The book, maligned by many as pseudo-psychotic mush, made good use of the latest issue to recast earlier militaristic and emotionless displays from "the goddamn" Batman as examples for impressionable youngsters, ie; Dick Grayson's Robin. Working against Miller, one might argue, has been his penchant for writing stories better suited to the single volume, which is typical of many of his best known works, but becomes an exclusive approach from the nineties onward.

Unlike his sprawling romances with the Daredevil title; Man Without Fear hones in on the subject matter of Daredevil's origins and growth before becoming a costumed hero. For the most part the origin was a non-issue during Miller's run on the on-going title, easily circumvented by what was essentially the deconstruction and rebuilding of the character, post-Born Again. Allegedly an ill-fated movie script, one can see how Man Without Fear differentiates itself not only from established Daredevil history under creator Stan Lee's pen, but also much of Miller's own characterization, particularly in the case of Elektra.

MWF no doubt benefits from knowing what becomes of the confused Matt Murdock, assuring us of a strong character borne of this tumultuous past. In this respect, the story connects well with the Daredevil mythos in the most basic of ways, but still, factors like Elektra as a slightly older woman, flirtatious and dangerous, really repel Miller's own simplicity in the original stories. Then again, much of Miller's writing, especially that on Elektra, is notorious for it's removal from conventional "continuity."

Fanboys have come to have an embarassed, self-loathing relationship with continuity. If the zeaously polite aren't insisting that cohesion and consistency are irrelevant, as they clash with their continuity obsessed peers, they're sheepishly hiding their interest in a sense of reality.

As both a writer and fan, I tend to believe the rules of reality on fiction, no matter how subliminal, are crucial to the artform. I think of unravelling, fantastical histories as the romantic strength of the comic book format, and am consistently disappointed by the flimsy attention to linear realities of life and death. Of course, with characters that bare the demands of contemporary interpretation without the luxury of age or legacy, one comes to accept the necessity of the rewrite, particularly where origin stories are concerned.

In isolation, Miller puts forward an incredibly strong superhero story.
Don't let the lack of costumes fool you, because for all the buzz of 'noir' sensibilities in Miller's writing, he revels in the superhero form. The theme of Miller's writing, which has always gone lengths to prove Daredevil is more than the horned costume, continues with strength in this new origin.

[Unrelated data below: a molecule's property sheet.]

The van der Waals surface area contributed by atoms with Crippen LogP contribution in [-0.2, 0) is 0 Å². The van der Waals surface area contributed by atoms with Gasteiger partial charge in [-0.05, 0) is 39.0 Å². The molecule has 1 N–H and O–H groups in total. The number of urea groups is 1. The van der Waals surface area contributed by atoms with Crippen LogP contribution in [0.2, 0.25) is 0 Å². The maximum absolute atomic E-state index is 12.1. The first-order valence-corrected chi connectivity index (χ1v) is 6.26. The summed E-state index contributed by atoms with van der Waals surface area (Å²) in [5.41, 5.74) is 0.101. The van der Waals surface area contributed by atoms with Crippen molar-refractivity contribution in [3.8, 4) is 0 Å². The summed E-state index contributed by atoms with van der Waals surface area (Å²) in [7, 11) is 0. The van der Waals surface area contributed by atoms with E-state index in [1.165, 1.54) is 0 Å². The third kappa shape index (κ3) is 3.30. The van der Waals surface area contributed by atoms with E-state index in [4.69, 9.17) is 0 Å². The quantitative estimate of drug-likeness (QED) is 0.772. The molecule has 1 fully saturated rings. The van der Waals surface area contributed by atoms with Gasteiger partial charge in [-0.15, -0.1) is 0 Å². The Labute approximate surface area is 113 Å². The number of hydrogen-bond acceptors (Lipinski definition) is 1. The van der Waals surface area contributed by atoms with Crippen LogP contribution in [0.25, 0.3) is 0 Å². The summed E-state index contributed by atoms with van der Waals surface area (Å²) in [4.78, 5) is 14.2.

With so many comparisons already evident between Daredevil and Batman, it's refreshing when Miller pushes Matt Murdock further than anyone would expect of the Dark Knight. When this character goes on his rampage of revenge it stops being another superhero inspired by a familial death, and takes a turn toward something more akin to a seventies or eighties action movie. Which I like.

The excess of street level violence and corruption, though common to both DD and the Batman work, is taken so much farther here. If one were so inclined, you could probably read Man Without Fear, Born Again, and the last forty or so issues of Bendis and Maleev's Daredevil to get the abridged 'mental breakdown' version of the Daredevil epic. It fits. This is what makes Daredevil who he is, and in so many ways, I appreciate the over-the-top honesty of this fiction.

Though not Miller's best known work, Man Without Fear isn't without it's importance. Given the sheer prominence of Miller's influence on Brian Bendis' work, it's not hard to imagine this series might have inspired the drawn out take on Peter Parker's birth into Spider-man, as it was depicted in the redevised origin shown in Ultimate Spider-man. Likewise, given the context, the influence of Miller's art style is almost seen in JRjr's pencils, as they take on a strange hybrid of many styles, absorbing some of the harshness of Miller's depiction.

Ironically, Miller now appears to be spending his time on All-Star Batman and Robin, seemingly commentating on the very violence perpetuated in this very story. A violence (and style) perpetuated not just by Bendis, but an entire decade of influenced parties who may or may not have done this style justice.
Many have come to accuse Miller, even in the time of Man Without Fear, for writing in the style of Sin City. I mention the fact that [Man Without Fear] is a superhero story despite any "noir" predilictions, because in Miller's defense, what he's really done over his career with stories like this, and Sin City, is purvey a convention of storytelling by no means his own invention.

It's almost a contradiction because it's that gritty Miller style that makes Miller's writing so enjoyable. As a convention, it really shouldn't need to be excused, even though it's the very themes and violence explored in Man Without Fear that have curdled and turned against him. I suppose what I suggest is that, like Man Without Fear, the serialized formatting of his graphic novel work has come to undermine him, and in essence, Miller becomes a victim of his own success.

Another irony, given Miller's uncharacteristic commentaries on violence and the superhero iconography in All-Star Batman and Robin, which almost inadvertently cast a light of self-parody on works like Man Without Fear. That, however, is really a subject for another time!...

The Fight: 4 The Issue: 5.5

Frank Miller remains a polarizing influence on comics by any definition. You can find many of his influential works in the recommended section of the Infinite Wars Amazon Shop, or use the links provided here to checkout the Daredevil Frank Miller Omnibi! "Man Without Fear" is joined by "Love & War" as well as Miller's other later revisitations to the character in the Omnibus Companion. For the complete story, you can check out the book to which MWF is the companion piece! And remember, when you use Amazon purchase links provided, you help support future entries in the Infinite Wars! Yay future!